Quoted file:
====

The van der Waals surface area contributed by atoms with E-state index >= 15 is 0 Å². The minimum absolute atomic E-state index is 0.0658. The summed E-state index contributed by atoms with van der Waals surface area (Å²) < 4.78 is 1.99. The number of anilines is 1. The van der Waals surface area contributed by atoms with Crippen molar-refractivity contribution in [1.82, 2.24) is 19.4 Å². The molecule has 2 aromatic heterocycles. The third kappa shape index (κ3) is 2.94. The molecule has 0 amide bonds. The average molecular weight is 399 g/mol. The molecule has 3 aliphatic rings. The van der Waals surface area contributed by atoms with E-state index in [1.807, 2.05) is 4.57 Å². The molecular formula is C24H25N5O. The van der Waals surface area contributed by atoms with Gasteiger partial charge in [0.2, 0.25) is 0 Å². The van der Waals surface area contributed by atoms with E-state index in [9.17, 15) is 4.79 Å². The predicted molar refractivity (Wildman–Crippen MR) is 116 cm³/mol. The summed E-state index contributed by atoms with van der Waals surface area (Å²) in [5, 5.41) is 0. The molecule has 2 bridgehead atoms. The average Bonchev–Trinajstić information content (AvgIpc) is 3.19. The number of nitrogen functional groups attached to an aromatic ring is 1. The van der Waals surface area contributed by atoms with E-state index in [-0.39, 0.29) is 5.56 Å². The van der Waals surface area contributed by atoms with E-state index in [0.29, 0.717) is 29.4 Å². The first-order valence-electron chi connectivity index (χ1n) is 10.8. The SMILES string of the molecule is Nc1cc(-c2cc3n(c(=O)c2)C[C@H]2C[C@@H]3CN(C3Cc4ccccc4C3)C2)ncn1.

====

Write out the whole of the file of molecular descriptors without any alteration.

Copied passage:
The van der Waals surface area contributed by atoms with E-state index >= 15 is 0 Å². The minimum absolute atomic E-state index is 0.0658. The summed E-state index contributed by atoms with van der Waals surface area (Å²) < 4.78 is 1.99. The number of anilines is 1. The van der Waals surface area contributed by atoms with Crippen molar-refractivity contribution in [1.82, 2.24) is 19.4 Å². The molecule has 2 aromatic heterocycles. The third kappa shape index (κ3) is 2.94. The molecule has 0 amide bonds. The average molecular weight is 399 g/mol. The molecule has 3 aliphatic rings. The van der Waals surface area contributed by atoms with E-state index in [1.807, 2.05) is 4.57 Å². The molecular formula is C24H25N5O. The van der Waals surface area contributed by atoms with Gasteiger partial charge in [0.2, 0.25) is 0 Å². The van der Waals surface area contributed by atoms with E-state index in [9.17, 15) is 4.79 Å². The predicted molar refractivity (Wildman–Crippen MR) is 116 cm³/mol. The summed E-state index contributed by atoms with van der Waals surface area (Å²) in [5, 5.41) is 0. The molecule has 2 bridgehead atoms. The average Bonchev–Trinajstić information content (AvgIpc) is 3.19. The number of nitrogen functional groups attached to an aromatic ring is 1. The van der Waals surface area contributed by atoms with E-state index in [-0.39, 0.29) is 5.56 Å². The van der Waals surface area contributed by atoms with E-state index in [0.29, 0.717) is 29.4 Å². The first-order valence-electron chi connectivity index (χ1n) is 10.8. The SMILES string of the molecule is Nc1cc(-c2cc3n(c(=O)c2)C[C@H]2C[C@@H]3CN(C3Cc4ccccc4C3)C2)ncn1.